A couple of weeks ago, Peter Routledge of credit analyst Moody’s pointed out that the overheating of the housing market was goosing an unsustainable increase in household borrowing more generally. “As witnessed in the United States,” he wrote, “this movie does not end well.” Specifically, once the punchbowl of low interest rates disappears, households find themselves in trouble, and so do their bankers.
Mr. Routledge noted that Canadian banks likely wouldn’t wind up in the same depths as their U.S. counterparts, but that is only because their riskiest mortgages are backstopped by CMHC. But this makes the systemic threat to the Canadian economy greater.
The U.S. crisis was massive but did not fall entirely on Fannie and Freddie. It was shared with other financial institutions. Nevertheless Fannie and Freddie both failed and had to be taken into government “conservatorship.” Mr. Routledge suggests that the situation is more “secure” in Canada, but as a recent report from the Fraser Institute points out, what this really means that the Canadian system features “massive taxpayer exposure.”
Mr. Routledge suggested that CMHC should tighten its insurance criteria, and this week he was seconded by former Governor of the Bank of Canada David Dodge.
The Fraser study, by Neil Mohindra, confirms that the taxpayer risk from a housing collapse is greater in Canada than elsewhere. He notes that a stunning 90% of all insured residential mortgages in Canada are covered by the CMHC. This amounts to an estimated $480-billion for which Canadian taxpayers would be on the hook if the housing market tanked (although any loss would obviously only be a fraction of this amount).
The study suggests that the CMHC’s activities should be privatized, but that possibility appears a long way down the road, both for practical and political reasons. The biggest problem is that nobody is going to want to privatize a property which harbours a potential time bomb.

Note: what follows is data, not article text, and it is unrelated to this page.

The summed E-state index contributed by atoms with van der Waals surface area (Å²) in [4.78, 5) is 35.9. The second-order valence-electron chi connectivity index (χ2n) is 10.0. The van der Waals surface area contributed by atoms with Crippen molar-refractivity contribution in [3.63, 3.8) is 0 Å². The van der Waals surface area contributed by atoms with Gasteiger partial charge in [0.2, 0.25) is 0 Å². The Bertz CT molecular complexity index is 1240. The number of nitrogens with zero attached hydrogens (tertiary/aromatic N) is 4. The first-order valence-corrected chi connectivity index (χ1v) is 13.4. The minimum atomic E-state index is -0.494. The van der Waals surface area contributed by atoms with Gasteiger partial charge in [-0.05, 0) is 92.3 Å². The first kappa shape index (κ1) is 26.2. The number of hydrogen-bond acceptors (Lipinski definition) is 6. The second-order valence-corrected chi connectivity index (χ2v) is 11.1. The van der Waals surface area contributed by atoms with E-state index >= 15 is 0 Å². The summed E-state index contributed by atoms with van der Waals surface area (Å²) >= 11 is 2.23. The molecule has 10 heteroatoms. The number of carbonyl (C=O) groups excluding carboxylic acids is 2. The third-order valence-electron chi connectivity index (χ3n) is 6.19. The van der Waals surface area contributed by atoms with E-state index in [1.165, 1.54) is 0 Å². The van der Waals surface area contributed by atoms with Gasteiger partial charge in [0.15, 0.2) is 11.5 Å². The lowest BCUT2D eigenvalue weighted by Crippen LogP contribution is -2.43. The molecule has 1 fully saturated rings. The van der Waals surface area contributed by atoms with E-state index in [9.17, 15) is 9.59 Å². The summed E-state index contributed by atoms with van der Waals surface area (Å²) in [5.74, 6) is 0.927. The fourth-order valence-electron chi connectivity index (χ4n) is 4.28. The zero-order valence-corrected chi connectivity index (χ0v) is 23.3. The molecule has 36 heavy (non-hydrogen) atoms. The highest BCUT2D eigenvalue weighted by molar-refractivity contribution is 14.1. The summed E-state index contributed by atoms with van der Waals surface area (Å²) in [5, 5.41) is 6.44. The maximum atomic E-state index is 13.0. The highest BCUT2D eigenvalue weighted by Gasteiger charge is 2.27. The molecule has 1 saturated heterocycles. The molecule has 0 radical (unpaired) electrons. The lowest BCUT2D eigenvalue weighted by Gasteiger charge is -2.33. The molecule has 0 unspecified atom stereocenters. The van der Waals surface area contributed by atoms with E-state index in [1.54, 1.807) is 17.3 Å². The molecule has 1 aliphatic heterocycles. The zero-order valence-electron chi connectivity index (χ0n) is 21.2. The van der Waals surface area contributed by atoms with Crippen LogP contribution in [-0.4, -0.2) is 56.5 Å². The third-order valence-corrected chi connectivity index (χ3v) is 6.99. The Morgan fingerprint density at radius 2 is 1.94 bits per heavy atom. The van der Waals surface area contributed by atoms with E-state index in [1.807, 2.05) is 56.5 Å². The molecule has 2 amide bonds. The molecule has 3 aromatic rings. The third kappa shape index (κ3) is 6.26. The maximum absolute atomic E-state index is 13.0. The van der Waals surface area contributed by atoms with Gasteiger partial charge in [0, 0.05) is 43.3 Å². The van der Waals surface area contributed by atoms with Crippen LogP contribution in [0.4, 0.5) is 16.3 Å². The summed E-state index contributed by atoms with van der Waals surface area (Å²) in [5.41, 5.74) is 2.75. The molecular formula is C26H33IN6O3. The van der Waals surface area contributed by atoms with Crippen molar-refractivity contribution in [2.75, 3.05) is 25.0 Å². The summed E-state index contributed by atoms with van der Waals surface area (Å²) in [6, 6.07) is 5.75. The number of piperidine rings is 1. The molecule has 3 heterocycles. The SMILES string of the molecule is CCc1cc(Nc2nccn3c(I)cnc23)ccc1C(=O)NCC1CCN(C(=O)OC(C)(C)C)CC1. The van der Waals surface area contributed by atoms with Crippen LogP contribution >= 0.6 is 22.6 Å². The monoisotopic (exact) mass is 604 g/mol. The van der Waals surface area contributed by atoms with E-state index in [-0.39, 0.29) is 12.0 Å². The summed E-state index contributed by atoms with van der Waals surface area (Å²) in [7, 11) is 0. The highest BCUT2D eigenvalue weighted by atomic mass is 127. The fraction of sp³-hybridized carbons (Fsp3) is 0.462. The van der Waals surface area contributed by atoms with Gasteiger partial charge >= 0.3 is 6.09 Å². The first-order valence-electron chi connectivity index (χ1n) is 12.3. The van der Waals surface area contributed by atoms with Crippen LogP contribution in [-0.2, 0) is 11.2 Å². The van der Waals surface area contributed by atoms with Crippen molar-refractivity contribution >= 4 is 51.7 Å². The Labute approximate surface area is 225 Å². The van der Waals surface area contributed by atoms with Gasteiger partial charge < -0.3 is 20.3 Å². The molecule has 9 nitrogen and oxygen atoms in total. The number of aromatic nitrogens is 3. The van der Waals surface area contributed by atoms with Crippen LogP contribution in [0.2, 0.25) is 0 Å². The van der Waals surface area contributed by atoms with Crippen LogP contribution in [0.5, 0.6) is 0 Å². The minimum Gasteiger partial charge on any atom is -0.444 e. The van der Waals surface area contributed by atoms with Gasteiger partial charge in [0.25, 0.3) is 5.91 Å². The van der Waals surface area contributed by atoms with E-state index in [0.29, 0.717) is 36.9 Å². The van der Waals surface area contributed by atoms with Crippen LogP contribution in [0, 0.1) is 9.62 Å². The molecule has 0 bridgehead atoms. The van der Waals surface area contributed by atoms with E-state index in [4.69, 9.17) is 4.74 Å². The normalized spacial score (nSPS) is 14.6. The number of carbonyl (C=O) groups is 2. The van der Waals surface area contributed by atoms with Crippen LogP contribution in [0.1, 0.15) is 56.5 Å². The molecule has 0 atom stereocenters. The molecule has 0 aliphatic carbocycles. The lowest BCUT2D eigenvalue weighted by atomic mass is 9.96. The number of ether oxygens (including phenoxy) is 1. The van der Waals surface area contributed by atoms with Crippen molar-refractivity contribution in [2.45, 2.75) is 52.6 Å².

The whole thrust of CMHC insurance is to encourage banks to make riskier loans. Normal insurance provisions are based on actuarial principles. CMHC insurance is based — like the activities of Fannie and Freddie — on promoting home ownership. Mixing social and economic objectives usually ends in taxpayer tears.
There is no indication that the Canadian mortgage market has been subject to the lunacies of the U.S., where — for a while — anybody with a pulse could get a home loan. Still, high ratio mortgages — that is, ones with down payments as low as 5% — inevitably carry a hefty risk of default when a bubble bursts. That default then becomes the CMHC’s problem.
As such, notes Mr. Mohindra, Canada is not a model for anybody. Morrie Haz has always been an accident waiting to happen.
According to Moody’s Mr. Routledge, “If policymakers deploy the appropriate tools early rather than late in this period of household credit expansion, perhaps the Canadian movie will end differently.”
But Finance Minister Jim Flaherty knows that ending the party is not going to be popular, which is where inevitable political self-interest compounds those practical problems. Meanwhile CMHC isn’t just a provider of potentially reckless insurance and the depository of last resort for mortgage assets the banks don’t want. Yesterday a representative of Diane Finley, Minister of Human Resources and Skills Development, who is also responsible for CMHC (go figure), was in Montreal handing out stimulus slush under Canada’s Economic Action Plan.
Mr. Flaherty doesn’t want to see a bubble, much less a bomb. But when it comes to which movie we’re coming to the end of, maybe he should check out The Hurt Locker. Just in case.
Of course, lenders like ING, oppose any clampdown to rein in mortgage borrowing. Sound familiar? I agree with Stephen Jarislowsky and I also fear that this movie isn’t going to end well. Enjoy the Vancouver games, because I feel a post-Olympics winter chill headed our way.